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Princess Anna and Queen Elsa delivered royal results for Disney over the Thanksgiving holiday.
Frozen 2 has propelled the alpha film studio past the $3.2 billion mark in 2019 domestic ticket sales — a new industry record that eclipses the $3.09 billion collected by Disney titles in all of 2018 and puts the company's marketshare at more than 31 percent, according to Comscore estimates through Sunday. (This doesn't include films it inherited from 20th Century Fox in late March, such as Ford v Ferrari.)
Among films studios, Warner Bros. is No. 2 in terms of domestic marketshare with $1.5 billion (15 percent), followed by Universal with $1.4 billion (14.1 percent), Sony with $1 billion (10.7 percent), Lionsgate with $678.1 million (6.6 percent) and Paramount with $557.6 million (5.4 percent), according to Comscore. Fox movies have earned $489.8 million year to date (4.9 percent).
Disney had already set a new global record in late July when zooming past $7.6 billion in worldwide ticket sales after becoming the first Hollywood major to cross the $5 billion threshold at the international box office.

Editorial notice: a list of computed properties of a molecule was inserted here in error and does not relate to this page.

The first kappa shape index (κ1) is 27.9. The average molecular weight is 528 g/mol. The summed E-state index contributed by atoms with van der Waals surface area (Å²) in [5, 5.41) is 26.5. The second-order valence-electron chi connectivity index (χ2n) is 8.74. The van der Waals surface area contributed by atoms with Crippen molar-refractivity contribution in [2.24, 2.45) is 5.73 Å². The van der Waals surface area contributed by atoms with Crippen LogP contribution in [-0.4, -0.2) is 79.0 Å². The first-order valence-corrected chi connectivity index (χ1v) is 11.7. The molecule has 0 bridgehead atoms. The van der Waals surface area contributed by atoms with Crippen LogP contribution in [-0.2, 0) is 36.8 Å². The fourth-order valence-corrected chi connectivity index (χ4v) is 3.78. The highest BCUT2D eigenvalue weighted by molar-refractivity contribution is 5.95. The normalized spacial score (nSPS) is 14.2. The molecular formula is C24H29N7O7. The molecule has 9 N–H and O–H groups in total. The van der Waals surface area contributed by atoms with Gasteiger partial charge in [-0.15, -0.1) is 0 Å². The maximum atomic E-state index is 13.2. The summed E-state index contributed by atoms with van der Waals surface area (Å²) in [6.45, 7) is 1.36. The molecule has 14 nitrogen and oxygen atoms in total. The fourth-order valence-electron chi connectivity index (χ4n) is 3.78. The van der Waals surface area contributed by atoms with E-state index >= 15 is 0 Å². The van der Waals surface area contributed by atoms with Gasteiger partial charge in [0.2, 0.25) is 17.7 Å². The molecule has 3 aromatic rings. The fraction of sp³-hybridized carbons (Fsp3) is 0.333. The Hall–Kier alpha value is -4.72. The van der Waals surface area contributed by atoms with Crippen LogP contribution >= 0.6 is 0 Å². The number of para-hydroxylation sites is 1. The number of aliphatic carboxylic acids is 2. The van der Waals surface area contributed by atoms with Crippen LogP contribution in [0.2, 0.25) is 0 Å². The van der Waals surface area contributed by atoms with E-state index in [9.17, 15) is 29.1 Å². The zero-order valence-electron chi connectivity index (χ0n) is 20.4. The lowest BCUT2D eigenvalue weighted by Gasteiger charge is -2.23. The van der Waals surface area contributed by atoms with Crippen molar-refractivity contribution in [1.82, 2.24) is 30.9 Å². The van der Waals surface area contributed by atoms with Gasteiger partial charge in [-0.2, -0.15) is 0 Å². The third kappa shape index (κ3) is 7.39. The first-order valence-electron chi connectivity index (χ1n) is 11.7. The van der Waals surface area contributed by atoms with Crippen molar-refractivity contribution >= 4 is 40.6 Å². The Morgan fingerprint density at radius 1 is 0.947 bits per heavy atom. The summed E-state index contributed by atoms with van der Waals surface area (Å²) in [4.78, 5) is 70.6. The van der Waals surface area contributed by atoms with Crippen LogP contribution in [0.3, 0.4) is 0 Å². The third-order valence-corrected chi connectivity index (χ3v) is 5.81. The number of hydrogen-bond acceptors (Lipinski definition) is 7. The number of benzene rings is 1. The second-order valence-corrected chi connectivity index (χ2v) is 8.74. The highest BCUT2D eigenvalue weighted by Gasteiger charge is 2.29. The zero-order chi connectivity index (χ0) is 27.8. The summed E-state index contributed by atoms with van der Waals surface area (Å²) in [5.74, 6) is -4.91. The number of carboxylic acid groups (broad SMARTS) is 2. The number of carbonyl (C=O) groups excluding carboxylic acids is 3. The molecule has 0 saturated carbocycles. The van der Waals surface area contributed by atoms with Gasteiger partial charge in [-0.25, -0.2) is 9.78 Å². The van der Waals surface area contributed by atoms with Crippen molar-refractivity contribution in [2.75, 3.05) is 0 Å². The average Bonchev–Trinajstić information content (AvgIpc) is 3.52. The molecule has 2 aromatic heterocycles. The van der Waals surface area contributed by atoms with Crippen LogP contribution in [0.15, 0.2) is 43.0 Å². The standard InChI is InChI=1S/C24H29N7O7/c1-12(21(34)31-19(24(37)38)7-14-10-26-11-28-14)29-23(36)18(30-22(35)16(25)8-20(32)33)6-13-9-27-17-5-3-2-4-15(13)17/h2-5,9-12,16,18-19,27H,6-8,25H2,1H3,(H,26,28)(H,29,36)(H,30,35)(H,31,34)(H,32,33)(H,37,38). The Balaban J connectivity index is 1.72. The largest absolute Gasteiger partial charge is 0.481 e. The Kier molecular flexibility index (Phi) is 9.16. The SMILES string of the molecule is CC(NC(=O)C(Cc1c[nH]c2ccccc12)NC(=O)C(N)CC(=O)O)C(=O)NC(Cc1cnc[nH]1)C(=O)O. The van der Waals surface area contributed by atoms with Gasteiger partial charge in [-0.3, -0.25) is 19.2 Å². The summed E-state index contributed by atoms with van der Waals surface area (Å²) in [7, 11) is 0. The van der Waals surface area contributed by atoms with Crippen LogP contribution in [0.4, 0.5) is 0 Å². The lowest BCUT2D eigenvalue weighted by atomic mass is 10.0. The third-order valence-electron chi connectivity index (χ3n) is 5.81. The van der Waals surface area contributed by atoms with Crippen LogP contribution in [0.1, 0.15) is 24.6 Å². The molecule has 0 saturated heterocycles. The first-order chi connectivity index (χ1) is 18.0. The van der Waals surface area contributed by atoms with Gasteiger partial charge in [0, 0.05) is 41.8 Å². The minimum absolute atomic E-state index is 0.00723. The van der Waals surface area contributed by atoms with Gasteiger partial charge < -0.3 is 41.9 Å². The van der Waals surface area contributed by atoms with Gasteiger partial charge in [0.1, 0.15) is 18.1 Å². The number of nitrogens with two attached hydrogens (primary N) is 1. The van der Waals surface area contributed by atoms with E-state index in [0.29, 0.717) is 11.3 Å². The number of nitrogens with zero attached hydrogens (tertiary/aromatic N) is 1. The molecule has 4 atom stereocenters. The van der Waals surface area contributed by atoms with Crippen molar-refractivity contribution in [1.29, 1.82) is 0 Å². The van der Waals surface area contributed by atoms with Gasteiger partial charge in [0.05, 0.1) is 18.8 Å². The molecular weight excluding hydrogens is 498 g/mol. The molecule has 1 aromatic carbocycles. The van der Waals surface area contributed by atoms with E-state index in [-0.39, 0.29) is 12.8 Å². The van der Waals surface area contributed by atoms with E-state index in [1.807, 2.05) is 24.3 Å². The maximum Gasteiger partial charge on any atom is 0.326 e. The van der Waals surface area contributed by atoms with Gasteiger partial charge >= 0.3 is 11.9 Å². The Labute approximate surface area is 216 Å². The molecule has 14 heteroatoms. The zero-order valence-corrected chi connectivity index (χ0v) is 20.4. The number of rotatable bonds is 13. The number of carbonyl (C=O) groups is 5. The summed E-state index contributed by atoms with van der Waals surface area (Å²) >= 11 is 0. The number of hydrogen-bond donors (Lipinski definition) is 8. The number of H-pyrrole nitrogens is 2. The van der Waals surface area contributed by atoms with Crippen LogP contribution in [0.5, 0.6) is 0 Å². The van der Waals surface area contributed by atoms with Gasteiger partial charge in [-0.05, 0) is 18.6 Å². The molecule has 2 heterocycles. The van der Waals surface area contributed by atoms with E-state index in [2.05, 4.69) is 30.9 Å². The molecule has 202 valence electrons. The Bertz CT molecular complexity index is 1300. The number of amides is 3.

Frozen 2 made Thanksgiving history in North America with an estimated five-day haul of $123.7 million (the previous best was The Hunger Games: Catching Fire with $109.9 million in 2013) after opening to a record $130.1 million over the Nov. 22-24 weekend, not adjusted for inflation.
Directed by Jennifer Lee and Chris Buck, Frozen 2 is speeding toward the $1 billion mark after finishing Sunday with a domestic total of $287.6 million and a staggering $738.6 million globally.
Frozen 2 will become the sixth 2019 Disney release to join the billion dollar club after Avengers: Endgame — the top-grossing film of all time with $2.8 billion — The Lion King ($1.66 billion), Captain Marvel ($1.13 billion), Toy Story 4 ($1.07 billion) and Aladdin ($1.05 billion).
The previous record for the number of $1 billion-plus films released by one studio in a given year was four, a milestone achieved by Disney in 2016.
Globally, Disney's 2019 titles are approaching the $10 billion mark and, when including Fox, have surpassed $10.5 billion. And it has yet to release Star Wars: The Rise of Skywalker (Dec. 20).
This article originally appeared on The Hollywood Reporter.
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